“If Bruce Springsteen ever gets the blues, I reckon he’s gonna sound just like Bryan Russo” ——the Marshall Tucker Band–(after BR opened for them in 2015)
Bryan Russo has always worn a lot of hats and for many years, he wore them all pretty well.
Yet, after a few years of struggle and reinvention, the only stories the 2-time Edward R Murrow award winner is telling now are in song-form, –and they mark the deepest and strongest songs of his career.
“The music that always mattered the most to me was the songs that had an awful lot to say”, said Russo, “and I think I still have a few things of value left to say regardless of who is listening.”
The former multi-award winning journalist (NPR, BBC, WAMU, Marketplace, host of Coastal Connection) has spent close to 20 years working diligently as a singer/songwriter in the Mid-Atlantic region of the US sharing the stage with more than 30 national recording artists and receiving high praise from critics and listeners on his five independent releases: (The Next Big Thing EP (2008), Sound the Alarms (2012), Here for the Show (2014) and Burden of Proof (2016).
After the success and critical acclaim of his most recent release “Pennsyltucky” (read below), and with another Boys Called Susan album in the works, Russo will be releasing a brand new solo album in late 2019 or early 2020.
Some of the acts BR has shared the stage with include:
The War and Treaty, Low Cut Connie, Vintage Trouble, Lukas Nelson and POTR, Trombone Shorty, John Mayall, Shooter Jennings, Lucero, Marshall Tucker Band, Los Lonely Boys, G Love and Special Sauce, Donavon Frankenreiter, Rusted Root, Gin Blossoms, J Roddy Walston and the Business, Marc Broussard, Corb Lund, Eric Lindell, Heritage Blues Orchestra, Trevor Hall, The Dean Ween Group, and on one night in Philadelphia in 2011, he was chosen out of hundreds of acts to warm up thousands of fans for the Black Keys and Arctic Monkeys at the Wells Fargo Center.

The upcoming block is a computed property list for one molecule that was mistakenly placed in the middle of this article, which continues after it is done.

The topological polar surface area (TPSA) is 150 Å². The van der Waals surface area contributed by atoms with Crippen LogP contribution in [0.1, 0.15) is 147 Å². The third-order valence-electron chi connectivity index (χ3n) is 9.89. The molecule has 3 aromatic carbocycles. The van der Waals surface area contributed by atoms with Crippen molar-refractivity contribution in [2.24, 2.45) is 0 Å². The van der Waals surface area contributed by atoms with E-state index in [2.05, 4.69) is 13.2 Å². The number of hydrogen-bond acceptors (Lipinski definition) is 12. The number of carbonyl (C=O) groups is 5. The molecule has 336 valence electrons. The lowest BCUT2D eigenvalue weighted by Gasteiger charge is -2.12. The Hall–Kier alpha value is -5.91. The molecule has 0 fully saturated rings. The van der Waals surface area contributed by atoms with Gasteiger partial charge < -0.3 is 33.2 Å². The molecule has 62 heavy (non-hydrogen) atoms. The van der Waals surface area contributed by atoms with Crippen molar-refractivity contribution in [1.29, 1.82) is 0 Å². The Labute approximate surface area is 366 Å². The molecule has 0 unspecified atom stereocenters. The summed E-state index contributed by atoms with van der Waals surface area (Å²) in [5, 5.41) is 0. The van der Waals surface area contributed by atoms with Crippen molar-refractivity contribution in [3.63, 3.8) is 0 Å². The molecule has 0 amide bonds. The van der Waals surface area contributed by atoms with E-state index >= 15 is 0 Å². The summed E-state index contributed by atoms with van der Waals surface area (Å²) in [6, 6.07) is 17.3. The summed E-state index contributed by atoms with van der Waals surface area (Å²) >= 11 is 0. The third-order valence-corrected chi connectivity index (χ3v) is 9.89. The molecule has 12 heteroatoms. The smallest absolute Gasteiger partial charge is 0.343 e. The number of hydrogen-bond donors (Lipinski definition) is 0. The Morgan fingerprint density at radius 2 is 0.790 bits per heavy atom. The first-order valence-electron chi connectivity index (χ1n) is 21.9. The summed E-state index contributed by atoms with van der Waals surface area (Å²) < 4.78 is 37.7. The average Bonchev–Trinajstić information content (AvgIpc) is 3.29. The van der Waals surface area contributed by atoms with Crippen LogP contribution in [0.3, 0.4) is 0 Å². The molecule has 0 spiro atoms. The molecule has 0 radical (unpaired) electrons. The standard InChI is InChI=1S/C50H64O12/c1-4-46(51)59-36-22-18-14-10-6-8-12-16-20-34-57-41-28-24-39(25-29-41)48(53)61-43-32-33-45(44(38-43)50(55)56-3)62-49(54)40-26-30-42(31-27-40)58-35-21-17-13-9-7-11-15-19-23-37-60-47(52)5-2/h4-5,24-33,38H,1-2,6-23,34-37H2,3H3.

Latest Release: Boys Called Susan album “Pennsyltucky” turns a few heads in heartfelt debut
In 2018, Russo teamed up with his first cousin Christopher Shearer and recorded the highly acclaimed debut album “Pennsyltucky” released as the band “Boys Called Susan”, which was named in homage of Shearer’s late mother Susan, who passed away from cancer in 2013. Her dying wish was for the boys to make music together, so they crowdfunded their way to Nashville to record at the legendary Butcher Shoppe recording studio with members of Emmylou Harris’ Red Dirt Boys as the studio band. The album, which was produced by Phil Madeira, has been spun on more than 60 radio stations across the US and Canada and received high critical marks both domestically and internationally. (www.boyscalledsusan.com for more info.)
Russo’s big bluesy voice wallops audiences with soulful lyrics that bite, but listeners and audiences have always been drawn to the depth in his lyrics, the hopefulness in the blues, and the way he can make a thinking song sound like a drinking song by blending smarts with satire. Russo’s song “Rodeo Cool”, which was released on the “Pennsyltucky” album was named as a top 5 finalist (out of more than 2000 domestic and international entries) in the ‘Country’ category of the 2019 Great American Song Contest, while his song from the same album “Unfinished Symphony” received honorable mention in the Folk/Americana category.
“Bloody Brilliant” – John Mayall (The Godfather of British Blues)
“You might be the best songwriter I’ve never heard of. Where the hell did you come from?”
— Actor Luke Wilson (whom BR met after sharing the stage with Shooter Jennings in 2014)
CONTACT: firstname.lastname@example.org or 215.880.4616 for booking
“Russo sounds like the blues stomping on pop melodies. He’s got a soulful voice, and lyrics that bite”—Maryland Coast Dispatch
“Russo is like if Johnny Depp and Tom Waits ate Bill Withers”—Joe Harkum of the band Pasadena
“Bryan Russo is bluesy as hell, like a young Tom Waits or Billy Joel”—David Ivory, Grammy Nominated Producer
“Soulful, Powerful, Heartfelt and Satirical. His talent is undeniable, so to ignore it would be total blasphemy.”—Slade Vegas, Las Vegas Freelance Rock Writer